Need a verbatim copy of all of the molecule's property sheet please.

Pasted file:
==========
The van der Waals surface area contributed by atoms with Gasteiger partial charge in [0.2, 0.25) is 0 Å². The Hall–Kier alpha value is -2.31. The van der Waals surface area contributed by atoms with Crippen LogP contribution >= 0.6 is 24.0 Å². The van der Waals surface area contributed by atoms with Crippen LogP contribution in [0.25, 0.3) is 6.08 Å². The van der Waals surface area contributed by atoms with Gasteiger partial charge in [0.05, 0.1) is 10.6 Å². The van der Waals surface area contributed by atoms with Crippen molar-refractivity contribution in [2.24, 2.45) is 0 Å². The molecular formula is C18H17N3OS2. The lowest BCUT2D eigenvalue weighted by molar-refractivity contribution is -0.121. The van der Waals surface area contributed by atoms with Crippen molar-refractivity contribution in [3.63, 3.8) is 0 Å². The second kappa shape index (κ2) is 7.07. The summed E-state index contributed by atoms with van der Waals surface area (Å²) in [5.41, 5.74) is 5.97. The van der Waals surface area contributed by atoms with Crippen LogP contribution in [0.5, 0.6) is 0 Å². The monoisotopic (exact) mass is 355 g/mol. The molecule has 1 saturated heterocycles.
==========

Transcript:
The van der Waals surface area contributed by atoms with Gasteiger partial charge in [0.2, 0.25) is 0 Å². The Hall–Kier alpha value is -2.31. The van der Waals surface area contributed by atoms with Crippen LogP contribution >= 0.6 is 24.0 Å². The van der Waals surface area contributed by atoms with Crippen LogP contribution in [0.25, 0.3) is 6.08 Å². The van der Waals surface area contributed by atoms with Gasteiger partial charge in [0.05, 0.1) is 10.6 Å². The van der Waals surface area contributed by atoms with Crippen molar-refractivity contribution in [2.24, 2.45) is 0 Å². The molecular formula is C18H17N3OS2. The lowest BCUT2D eigenvalue weighted by molar-refractivity contribution is -0.121. The van der Waals surface area contributed by atoms with Crippen molar-refractivity contribution in [3.63, 3.8) is 0 Å². The second kappa shape index (κ2) is 7.07. The summed E-state index contributed by atoms with van der Waals surface area (Å²) in [5.41, 5.74) is 5.97. The van der Waals surface area contributed by atoms with Crippen LogP contribution in [0.5, 0.6) is 0 Å². The monoisotopic (exact) mass is 355 g/mol. The molecule has 1 saturated heterocycles.